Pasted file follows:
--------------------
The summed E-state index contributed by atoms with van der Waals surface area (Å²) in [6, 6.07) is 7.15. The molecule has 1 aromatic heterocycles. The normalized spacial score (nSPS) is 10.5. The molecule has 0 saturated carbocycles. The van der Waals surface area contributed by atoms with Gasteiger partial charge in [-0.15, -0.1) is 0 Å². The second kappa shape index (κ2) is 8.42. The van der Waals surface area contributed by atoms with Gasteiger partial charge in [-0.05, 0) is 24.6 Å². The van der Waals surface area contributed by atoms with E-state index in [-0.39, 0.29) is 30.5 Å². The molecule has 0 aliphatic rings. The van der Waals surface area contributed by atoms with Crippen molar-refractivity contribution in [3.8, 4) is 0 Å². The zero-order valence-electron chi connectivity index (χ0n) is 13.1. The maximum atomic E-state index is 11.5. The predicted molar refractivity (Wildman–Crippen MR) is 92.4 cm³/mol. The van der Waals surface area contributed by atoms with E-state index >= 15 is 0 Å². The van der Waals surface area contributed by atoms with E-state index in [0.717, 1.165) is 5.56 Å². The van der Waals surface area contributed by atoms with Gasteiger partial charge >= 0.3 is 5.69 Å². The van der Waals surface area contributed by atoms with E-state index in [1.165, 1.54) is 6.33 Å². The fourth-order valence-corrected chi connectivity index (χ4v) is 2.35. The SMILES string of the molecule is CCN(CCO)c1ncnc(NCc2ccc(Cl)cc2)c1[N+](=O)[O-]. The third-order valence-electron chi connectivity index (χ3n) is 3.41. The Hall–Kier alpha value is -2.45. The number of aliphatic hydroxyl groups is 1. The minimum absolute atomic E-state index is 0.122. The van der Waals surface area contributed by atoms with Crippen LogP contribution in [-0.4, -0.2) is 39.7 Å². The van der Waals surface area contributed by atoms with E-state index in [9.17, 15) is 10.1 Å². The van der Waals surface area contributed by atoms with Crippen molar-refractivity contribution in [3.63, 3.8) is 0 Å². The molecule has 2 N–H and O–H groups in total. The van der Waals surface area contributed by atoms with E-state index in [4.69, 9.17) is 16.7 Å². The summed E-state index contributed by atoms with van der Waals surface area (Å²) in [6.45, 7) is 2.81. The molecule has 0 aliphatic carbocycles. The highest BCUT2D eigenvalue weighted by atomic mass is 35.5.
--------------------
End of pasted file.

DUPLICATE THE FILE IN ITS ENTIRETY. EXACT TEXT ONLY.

The summed E-state index contributed by atoms with van der Waals surface area (Å²) in [6, 6.07) is 7.15. The molecule has 1 aromatic heterocycles. The normalized spacial score (nSPS) is 10.5. The molecule has 0 saturated carbocycles. The van der Waals surface area contributed by atoms with Gasteiger partial charge in [-0.15, -0.1) is 0 Å². The second kappa shape index (κ2) is 8.42. The van der Waals surface area contributed by atoms with Gasteiger partial charge in [-0.05, 0) is 24.6 Å². The van der Waals surface area contributed by atoms with E-state index in [-0.39, 0.29) is 30.5 Å². The molecule has 0 aliphatic rings. The van der Waals surface area contributed by atoms with Crippen molar-refractivity contribution in [3.8, 4) is 0 Å². The zero-order valence-electron chi connectivity index (χ0n) is 13.1. The maximum atomic E-state index is 11.5. The predicted molar refractivity (Wildman–Crippen MR) is 92.4 cm³/mol. The van der Waals surface area contributed by atoms with E-state index >= 15 is 0 Å². The van der Waals surface area contributed by atoms with E-state index in [0.717, 1.165) is 5.56 Å². The van der Waals surface area contributed by atoms with Gasteiger partial charge >= 0.3 is 5.69 Å². The van der Waals surface area contributed by atoms with E-state index in [1.165, 1.54) is 6.33 Å². The fourth-order valence-corrected chi connectivity index (χ4v) is 2.35. The SMILES string of the molecule is CCN(CCO)c1ncnc(NCc2ccc(Cl)cc2)c1[N+](=O)[O-]. The third-order valence-electron chi connectivity index (χ3n) is 3.41. The Hall–Kier alpha value is -2.45. The number of aliphatic hydroxyl groups is 1. The minimum absolute atomic E-state index is 0.122. The van der Waals surface area contributed by atoms with Crippen LogP contribution in [-0.4, -0.2) is 39.7 Å². The van der Waals surface area contributed by atoms with E-state index in [9.17, 15) is 10.1 Å². The van der Waals surface area contributed by atoms with Crippen molar-refractivity contribution in [3.63, 3.8) is 0 Å². The molecule has 2 N–H and O–H groups in total. The van der Waals surface area contributed by atoms with E-state index in [4.69, 9.17) is 16.7 Å². The summed E-state index contributed by atoms with van der Waals surface area (Å²) in [6.45, 7) is 2.81. The molecule has 0 aliphatic carbocycles. The highest BCUT2D eigenvalue weighted by atomic mass is 35.5.